An interesting incident showing the scarcity of the book of the law we have recorded in II Chron. 34:14-21.
It may be well in this connection to remember that Israel was not an uncultured horde. Though children of their time, they were of high civilization. Their life in Egypt must have been influenced by the “learning of Egypt.” It was in Egypt that “writing,” (thus it is commonly held) was first developed. Fairbairn in “Typology” Vol. II, p. 190 has the following interesting notation: “How alphabetical writing was invented, or by whom, or whether it was not transmitted from the ages before the flood, and might consequently be claimed by each of the more eminent races or nations, that afterwards arose, as their own, these are still unexplored mysteries and likely to remain such. The opinion is now very prevalent, that the inventing belongs to Egypt and grew out of a gradual improvement of the original hieroglyphic or picture-writing.”
Since one hypothesis is as good as another we feel free to submit the following. We feel that the various languages all originate not from before the flood, but from the time of Babel. And that Moses, evidently the first to write in the Hebrew characters, and schooled in all the learning of the Egyptians was able to write in characters in the Hebrew language.
However this may all be, the consideration of the limited supply of books and writings sheds some light on the method of teaching employed in Israel. It was in all probability oral teaching. A great deal of memorization must have been required of the children and students. Naturally those who received oral instruction did not need to learn to read and write.
The course in “history” which could be given in Israel, was from the very nature of the time in which they lived, not as broad in scope and rich in data as in our day. In secular history we speak of ancient, medieval and modern history. In biblical history we have the history not only which Israel studied, but also much which at that time belonged to the future. These they could not study, but rather they could only look forward to them in hope.
The history that Israel studied was that of their own fatherland. They studied in this connection the birth of their nation and the unique character of their theocratic commonwealth. History study must have been for them not the mere knowledge of facts, but the unfolding of the plan of God; the bringing into review of the mighty deeds of Jehovah in which He saved them as a people, and gave nations in the place of their soul. The true and pious Israelite could listen to this history with the pride of theocratic patriotism, and with fear for God’s majesty lest he “fall out” because of unbelief.
Then there was the subject which we have captioned “symbolics.” Israel lived under the law contained in ordinances. Its life was full of symbolic teaching. Think of the Passover, circumcision, the candlestick, the altar, the priest’s clothing, the Pillar of Cloud, Manna, water from the Rock, the rainbow. Thus there was the symbolism of colors, stones, numbers, dimensions. And all this had to be taught and understood in its God-given meaning.
All this was not so much dead data, but a living integral part of their spiritual religious life. There must have been a close relationship between Israel’s “history” and the “symbolics” that was taught. The symbolism was interwoven with the mighty deeds of God in the past, present and also the future. This is, by way of example, very clearly seen in Exodus 13:8-10. Here God explicitly declares that the symbolism of the “passover” may never in their minds be disjoined from the historical last plague of God upon Egypt’s firstborn, and from the “passing-over” of the angel of death over Israel, God’s firstborn son “called out of Egypt.” More instances could be cited, but space forbids.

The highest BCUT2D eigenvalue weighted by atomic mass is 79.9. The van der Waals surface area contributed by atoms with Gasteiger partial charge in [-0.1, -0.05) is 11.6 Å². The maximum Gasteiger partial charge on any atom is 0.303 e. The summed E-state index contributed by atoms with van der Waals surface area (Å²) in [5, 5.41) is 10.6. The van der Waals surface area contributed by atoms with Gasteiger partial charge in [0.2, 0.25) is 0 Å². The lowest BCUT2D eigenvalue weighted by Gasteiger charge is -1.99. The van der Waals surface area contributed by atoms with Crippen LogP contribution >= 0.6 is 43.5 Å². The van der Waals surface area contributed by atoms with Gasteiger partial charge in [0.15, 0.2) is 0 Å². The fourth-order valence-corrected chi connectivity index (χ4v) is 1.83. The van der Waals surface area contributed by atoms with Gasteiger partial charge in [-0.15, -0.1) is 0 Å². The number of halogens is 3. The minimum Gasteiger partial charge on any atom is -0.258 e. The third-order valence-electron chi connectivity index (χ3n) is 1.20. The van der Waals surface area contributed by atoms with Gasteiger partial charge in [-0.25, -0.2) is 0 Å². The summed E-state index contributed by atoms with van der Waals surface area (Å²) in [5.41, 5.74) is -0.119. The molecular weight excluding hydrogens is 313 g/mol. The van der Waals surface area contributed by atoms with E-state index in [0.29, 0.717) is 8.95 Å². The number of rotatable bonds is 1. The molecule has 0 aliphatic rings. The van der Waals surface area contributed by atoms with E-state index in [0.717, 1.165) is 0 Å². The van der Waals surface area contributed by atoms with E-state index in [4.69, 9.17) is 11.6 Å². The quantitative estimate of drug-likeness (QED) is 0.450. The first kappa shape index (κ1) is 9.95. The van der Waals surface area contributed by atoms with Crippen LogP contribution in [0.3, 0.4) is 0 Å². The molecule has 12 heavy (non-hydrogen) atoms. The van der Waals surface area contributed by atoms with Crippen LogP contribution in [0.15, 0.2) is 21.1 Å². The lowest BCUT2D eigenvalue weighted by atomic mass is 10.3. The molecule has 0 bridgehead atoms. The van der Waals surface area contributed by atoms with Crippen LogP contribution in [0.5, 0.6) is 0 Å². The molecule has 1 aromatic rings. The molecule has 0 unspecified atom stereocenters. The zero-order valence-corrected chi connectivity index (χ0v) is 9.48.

“Music” must also have been taught. Proof for this statement is hardly necessary. Israel was a singing, victorious people. Their song and praise was expressive of Jehovah’s mighty deeds. Scripture leads us to believe that there was a great development in the field of music. It was especially David, the “sweet-singer” in Israel who did much in this field. The singing in the temple, both vocal and instrumental was raised to a high plane. And why not? Was this singing not typical of the singing of the true Israelites before the throne of God in the heavenly house not made with hands? The fact that there was progress in this field, does not preclude the fact that Israel also sang and had instruments when they came out of Egypt. Think of marching and singing Israel (Psalm 68) in the desert at the Red Sea, and at the walls of Jericho. This was music not merely for euphony and symphony, but for the praise of God (Psalm 150).
“Ethics” and “hygiene” were also taught. In Israel these subjects were closely connected. The former was the motive of the latter. This is a point, the importance of which cannot be easily overstressed, and should by all means never be lost sight of. The hygiene taught in Israel was not based on empirical-scientific research. Cleanliness and purity of body was part of the ceremonial ordinance and was required for God’s sake. Thus “hygiene” was a principle, ethical matter, and not a matter of utility and other humanistic motives. The body, to put it in New Testament language, is “the temple of the Holy Spirit.” For a further study of the connection between ethics and hygiene see Lev. 12:1-5; 15: 2, 3, 16; 17:15; 18:6-18; 19:22; 22:8.
“Civics” also was a subject taught in Israel. This covered quite a wide field. The laws for civil life must have been taught and known by the people, else their whole national-theocratic existence would mean nothing. These laws we find recorded in the Pentateuch.
In the first place we wish to remark, that our conclusion will not be wider than our discussion. Such conclusions having bearing on the parental character of teaching, will fall outside of these remarks.
It is very evident from this brief and sketchy study of the subject, that all teaching in Israel was theocentric. It all ended in God. History dealt with God’s mighty deeds. Symbolics dealt with the form of God’s revelation of His covenant. Music was the medium of expressing God’s praises. Cleanliness was elevated to the notion of ethical purity.
Education was not an end in itself, but was subservient to prepare the children for their place, their peculiar position in the world, in the service of God.
As such education was a child of its time, but in its ground-work it is the pattern according to which Christian education today should still be conducted. If this latter has in some measure become clear we feel that this essay has not been without positive fruit.